We include products we think are useful for our readers. If you buy through links on this page, we may earn a small commission Here’s our process.
Healthline only shows you brands and products that we stand behind.Our team thoroughly researches and evaluates the recommendations we make on our site. To establish that the product manufacturers addressed safety and efficacy standards, we:
- Evaluate ingredients and composition: Do they have the potential to cause harm?
- Fact-check all health claims: Do they align with the current body of scientific evidence?
- Assess the brand: Does it operate with integrity and adhere to industry best practices?
Did you know it’s possible to have a pleasurable sexual experience when you’re feeling down in the dumps?
Yep! In fact, some sexuality professionals say having sex can help you climb out of said dumps (!).
Read on to learn the benefits of getting it on while feeling bleh. Plus, 17 sex positions for low self-confidence to try.
We believe pleasure is a fundamental aspect of a safe and healthy sex life. That’s why we rely on experienced writers, educators, and other experts to share their suggestions on everything from the technique you use to the sex toy you buy.
We only recommend something that we genuinely love, so if you see a shop link to a specific product or brand, know that it’s been thoroughly researched — if you know what we mean. Wink.
“Low confidence is often accompanied by self-defeating thoughts about our bodies or our competencies,” says certified sex therapist Casey Tanner, MA, LCPC, expert for LELO, a luxury pleasure product company.
When someone has these thoughts, they often unconsciously assume that their partner feels the same way, she says, and therefore imagine that their partner couldn’t possibly enjoy having sex with them.
“We shut down the idea of sex before we give our partner the chance to prove us wrong,” she says.
Engaging in sex when we’re feeling low(er) confidence can be an effective way to challenge the myth that our feelings are factual, explains Tanner.
By leaning into sexuality, we tell ourselves, “Just because I feel this about myself doesn’t mean that it’s true, or that my partner finds it true.”
Tanner adds: Having sex when you’re feeling meh also “makes a powerful statement to ourselves that we’re deserving of hot sex.”
Who you are, who your partner is, and the root of your low confidence plays a huge role in what position or type of sex you have.
Still, you’d be wise to keep these three tips top of
Ask for what you need
Maybe you’re self-conscious of your feet, so socks are a must for a confidence-filled sesh.
Maybe you need your partner to verbally affirm how much they love your belly when you’re boning.
Whatever you need to feel good in your bod and bed, ask for it!
No matter where you are on the Feeling Yourself Spectrum, sex educator and certified clinical sexologist Megwyn White, director of education at Satisfyer, recommends using lube.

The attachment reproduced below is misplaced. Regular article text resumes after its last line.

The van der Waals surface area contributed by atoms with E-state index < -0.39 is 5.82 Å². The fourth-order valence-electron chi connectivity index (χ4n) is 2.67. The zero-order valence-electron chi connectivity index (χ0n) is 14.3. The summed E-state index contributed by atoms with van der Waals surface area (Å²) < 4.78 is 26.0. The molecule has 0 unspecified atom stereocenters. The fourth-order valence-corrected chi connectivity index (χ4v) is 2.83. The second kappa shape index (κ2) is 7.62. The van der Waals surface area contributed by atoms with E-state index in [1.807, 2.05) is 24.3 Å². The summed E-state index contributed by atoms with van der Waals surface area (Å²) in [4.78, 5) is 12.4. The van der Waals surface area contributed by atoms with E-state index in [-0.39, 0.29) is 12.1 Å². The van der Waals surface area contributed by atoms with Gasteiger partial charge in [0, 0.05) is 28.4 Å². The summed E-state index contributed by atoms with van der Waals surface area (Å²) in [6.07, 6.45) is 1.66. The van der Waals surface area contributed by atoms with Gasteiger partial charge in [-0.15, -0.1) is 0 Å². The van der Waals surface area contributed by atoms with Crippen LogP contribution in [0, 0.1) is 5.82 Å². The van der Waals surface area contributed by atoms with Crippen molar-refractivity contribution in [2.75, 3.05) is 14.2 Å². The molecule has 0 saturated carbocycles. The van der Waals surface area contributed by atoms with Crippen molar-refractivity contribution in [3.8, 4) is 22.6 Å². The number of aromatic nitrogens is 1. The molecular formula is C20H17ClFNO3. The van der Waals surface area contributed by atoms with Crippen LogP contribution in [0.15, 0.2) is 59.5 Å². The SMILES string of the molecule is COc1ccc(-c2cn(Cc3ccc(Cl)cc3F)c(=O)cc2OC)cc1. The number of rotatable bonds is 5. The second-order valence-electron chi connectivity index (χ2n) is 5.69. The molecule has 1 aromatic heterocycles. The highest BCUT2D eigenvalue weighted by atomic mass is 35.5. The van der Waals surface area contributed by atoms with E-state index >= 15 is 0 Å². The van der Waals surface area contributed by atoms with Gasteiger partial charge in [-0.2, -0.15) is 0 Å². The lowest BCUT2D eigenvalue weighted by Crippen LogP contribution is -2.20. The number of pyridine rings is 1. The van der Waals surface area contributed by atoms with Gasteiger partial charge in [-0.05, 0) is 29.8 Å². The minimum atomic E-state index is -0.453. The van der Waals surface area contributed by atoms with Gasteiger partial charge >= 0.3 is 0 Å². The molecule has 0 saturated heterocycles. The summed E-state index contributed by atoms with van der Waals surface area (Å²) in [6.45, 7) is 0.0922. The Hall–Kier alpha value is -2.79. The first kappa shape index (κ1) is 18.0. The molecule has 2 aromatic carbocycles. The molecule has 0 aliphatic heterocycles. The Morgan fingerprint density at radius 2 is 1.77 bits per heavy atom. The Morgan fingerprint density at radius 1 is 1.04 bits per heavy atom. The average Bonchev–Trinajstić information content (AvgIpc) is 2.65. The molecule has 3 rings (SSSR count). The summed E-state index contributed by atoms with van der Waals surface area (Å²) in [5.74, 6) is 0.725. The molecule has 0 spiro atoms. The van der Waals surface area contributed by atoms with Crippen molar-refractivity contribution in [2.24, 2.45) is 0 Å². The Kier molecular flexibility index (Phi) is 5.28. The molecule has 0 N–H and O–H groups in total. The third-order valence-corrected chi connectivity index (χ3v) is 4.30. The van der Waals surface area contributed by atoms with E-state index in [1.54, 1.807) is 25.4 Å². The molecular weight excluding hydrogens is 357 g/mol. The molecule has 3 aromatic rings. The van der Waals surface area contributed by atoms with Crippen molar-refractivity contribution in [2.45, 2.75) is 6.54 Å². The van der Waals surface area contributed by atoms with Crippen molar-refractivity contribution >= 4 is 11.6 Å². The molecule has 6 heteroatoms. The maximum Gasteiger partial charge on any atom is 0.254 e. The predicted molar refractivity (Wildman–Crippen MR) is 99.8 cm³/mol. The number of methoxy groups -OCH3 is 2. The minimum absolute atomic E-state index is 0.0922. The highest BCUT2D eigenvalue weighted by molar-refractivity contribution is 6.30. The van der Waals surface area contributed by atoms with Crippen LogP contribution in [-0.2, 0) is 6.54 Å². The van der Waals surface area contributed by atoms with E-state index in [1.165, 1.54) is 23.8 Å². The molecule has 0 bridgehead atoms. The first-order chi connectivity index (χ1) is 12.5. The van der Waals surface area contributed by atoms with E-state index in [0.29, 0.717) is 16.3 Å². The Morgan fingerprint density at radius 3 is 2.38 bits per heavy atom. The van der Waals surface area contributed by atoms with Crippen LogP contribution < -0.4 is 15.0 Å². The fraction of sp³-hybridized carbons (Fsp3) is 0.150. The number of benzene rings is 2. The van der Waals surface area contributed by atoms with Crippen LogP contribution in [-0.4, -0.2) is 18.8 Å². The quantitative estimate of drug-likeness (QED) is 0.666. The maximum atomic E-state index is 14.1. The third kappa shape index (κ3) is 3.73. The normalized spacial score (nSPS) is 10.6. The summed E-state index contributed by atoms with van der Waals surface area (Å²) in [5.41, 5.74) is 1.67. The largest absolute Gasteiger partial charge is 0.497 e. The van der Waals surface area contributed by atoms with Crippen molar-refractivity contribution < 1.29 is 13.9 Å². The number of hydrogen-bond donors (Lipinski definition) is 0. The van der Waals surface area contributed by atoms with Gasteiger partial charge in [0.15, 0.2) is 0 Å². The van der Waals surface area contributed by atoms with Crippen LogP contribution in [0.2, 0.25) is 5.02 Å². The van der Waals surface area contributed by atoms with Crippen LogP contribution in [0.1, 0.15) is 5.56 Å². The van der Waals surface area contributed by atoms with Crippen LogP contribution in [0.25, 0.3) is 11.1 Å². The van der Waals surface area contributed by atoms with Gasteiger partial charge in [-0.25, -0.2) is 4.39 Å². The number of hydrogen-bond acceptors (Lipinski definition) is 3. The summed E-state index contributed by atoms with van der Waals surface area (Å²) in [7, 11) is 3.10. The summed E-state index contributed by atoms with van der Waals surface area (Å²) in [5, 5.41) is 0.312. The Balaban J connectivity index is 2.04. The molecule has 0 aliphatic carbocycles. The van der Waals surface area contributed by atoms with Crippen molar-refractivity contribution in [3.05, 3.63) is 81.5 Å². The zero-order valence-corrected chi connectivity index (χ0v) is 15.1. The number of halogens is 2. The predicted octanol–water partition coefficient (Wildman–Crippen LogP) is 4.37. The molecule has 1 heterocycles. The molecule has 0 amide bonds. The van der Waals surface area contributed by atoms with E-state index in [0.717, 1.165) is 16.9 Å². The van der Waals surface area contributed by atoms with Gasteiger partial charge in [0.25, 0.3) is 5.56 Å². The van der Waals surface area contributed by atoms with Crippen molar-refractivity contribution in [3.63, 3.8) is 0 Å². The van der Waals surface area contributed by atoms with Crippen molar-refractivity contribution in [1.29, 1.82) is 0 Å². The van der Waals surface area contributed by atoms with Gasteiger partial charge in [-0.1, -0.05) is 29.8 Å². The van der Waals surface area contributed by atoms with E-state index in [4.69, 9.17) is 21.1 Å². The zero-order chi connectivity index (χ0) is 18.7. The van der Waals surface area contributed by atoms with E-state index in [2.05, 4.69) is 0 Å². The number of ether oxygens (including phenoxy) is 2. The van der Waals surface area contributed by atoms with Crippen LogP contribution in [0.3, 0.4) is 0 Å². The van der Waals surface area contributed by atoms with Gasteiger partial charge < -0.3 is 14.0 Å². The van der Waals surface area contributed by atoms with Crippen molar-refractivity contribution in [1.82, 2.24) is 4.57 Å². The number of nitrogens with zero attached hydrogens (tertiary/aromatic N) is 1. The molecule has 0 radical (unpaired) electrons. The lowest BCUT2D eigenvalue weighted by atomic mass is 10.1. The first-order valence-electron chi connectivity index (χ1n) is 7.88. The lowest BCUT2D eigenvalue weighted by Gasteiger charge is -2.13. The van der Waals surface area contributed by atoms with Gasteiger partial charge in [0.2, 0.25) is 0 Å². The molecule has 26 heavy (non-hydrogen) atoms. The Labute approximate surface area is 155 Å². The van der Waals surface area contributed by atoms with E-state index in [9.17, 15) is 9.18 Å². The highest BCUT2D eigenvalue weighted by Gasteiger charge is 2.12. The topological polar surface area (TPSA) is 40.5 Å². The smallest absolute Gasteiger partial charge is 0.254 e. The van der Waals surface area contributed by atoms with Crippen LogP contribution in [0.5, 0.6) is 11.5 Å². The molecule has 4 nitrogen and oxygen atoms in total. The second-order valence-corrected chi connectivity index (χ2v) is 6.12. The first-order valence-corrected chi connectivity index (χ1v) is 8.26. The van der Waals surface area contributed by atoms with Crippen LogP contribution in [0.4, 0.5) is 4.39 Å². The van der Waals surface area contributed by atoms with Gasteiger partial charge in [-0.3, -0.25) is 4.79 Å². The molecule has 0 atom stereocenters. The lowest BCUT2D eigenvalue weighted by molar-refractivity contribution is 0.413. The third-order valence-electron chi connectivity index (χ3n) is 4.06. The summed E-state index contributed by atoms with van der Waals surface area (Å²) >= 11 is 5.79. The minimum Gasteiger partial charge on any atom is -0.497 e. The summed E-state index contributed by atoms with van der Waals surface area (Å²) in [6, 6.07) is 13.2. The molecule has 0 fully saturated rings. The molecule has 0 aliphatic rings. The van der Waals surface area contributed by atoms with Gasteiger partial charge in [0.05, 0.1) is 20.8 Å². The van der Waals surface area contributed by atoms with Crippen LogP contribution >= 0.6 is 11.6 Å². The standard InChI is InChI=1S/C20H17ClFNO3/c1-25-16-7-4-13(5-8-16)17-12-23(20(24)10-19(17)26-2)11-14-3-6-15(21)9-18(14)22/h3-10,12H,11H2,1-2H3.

No matter what kind of sex you’re having, “lube is going to add pleasure because it reduces friction and heightens sensation,” she says.
Don’t sleep with Confidence Vampires
It shouldn’t need to be said, but BBs, please don’t sleep with anyone who contributes to your low self-confidence.
“There’s no reason to stay with somebody who makes you feel less than confident about yourself,” White says.
“It isn’t going to get better, and it genuinely says more about them than it says about you.”
“Masturbation is the bedrock of having a good sex life,” says certified sex coach Gigi Engle, sex and intimacy sexpert for SKYN and author of “All the F*cking Mistakes: A Guide to Sex, Love, and Life.”
She explains: “You can’t expect someone to magically know how to make you orgasm if you don’t know how to make yourself orgasm [and bring yourself pleasure].”
Masturbating not only helps you figure out what you need to travel to O-Town and P-Place, it also gives you confidence to ask for those things during partnered and multipartnered play.
Heck, research literally shows that people who masturbate have higher confidence than people who don’t. Score!
Mirror, mirror on the wall
The mirror you use to check that your shoes match your shirt can be used to check out your coochie or cock, too.
“A lot of people have never even looked at their own genitals,” Engle says. “Really seeing yourself can help you become more comfortable with the way your body looks.”
And watching your hand (or vibe) while you self-pleasure can help you better understand what you like.
Other hand on deck
If you masturbate with your hands, odds are you have a go-to hand. But why not try using your other hand?
“There’s a misconception that there’s a ‘right’ way to pleasure yourself (and your partners),” Engle says.
Switching hands — or using both hands — can help you overcome that very idea.
There are a wide variety of reasons you may not want to touch your genitals directly.
Maybe you’re a survivor and skin-on-genital touch is triggering, for example. Or maybe the shape of your genitals brings about feelings of gender dysphoria.
If that’s you, consider using a vibrator that allows you to self-pleasure without touching your bits.
Some good vibe options include:
Have a hard time giving yourself the time or space to self-pleasure? Try doing it in a space where you already give yourself a rub down: the shower.
Just be careful not to get any soap or shampoo inside your bits. Fragrance can be irritating to the delicate vaginal and anal walls.
If you need some extra slip-and-slide, opt for a silicone-based lube like the Cake Backside Slide or Uberlube.
Don’t want to stand while you self-pleasure? Crawl into the tub instead!
Maybe even attach the The WaterSlyde to your faucet for hands-free pleasure. Or bring in your favorite waterproof toy.
“Hand sex is a great place to start when stimulating someone else, or being stimulated by someone else, if you’re feeling self-conscious,” Engle says.
For most people, hand sex feels less up close and personal compared to oral sex, she says.
“Mutual masturbating involves touching yourself in front of your partner while they touch themselves in front of you,” White says.
If you’re self-conscious about your bedroom skills, this is a good option.
Why? Because you get to watch your partner experience pleasure while practically receiving a one-on-one lesson about H-O-W they like to experience pleasure too, says Engle.
Maybe you’re menstruating and not in the mood to deal with the blood today.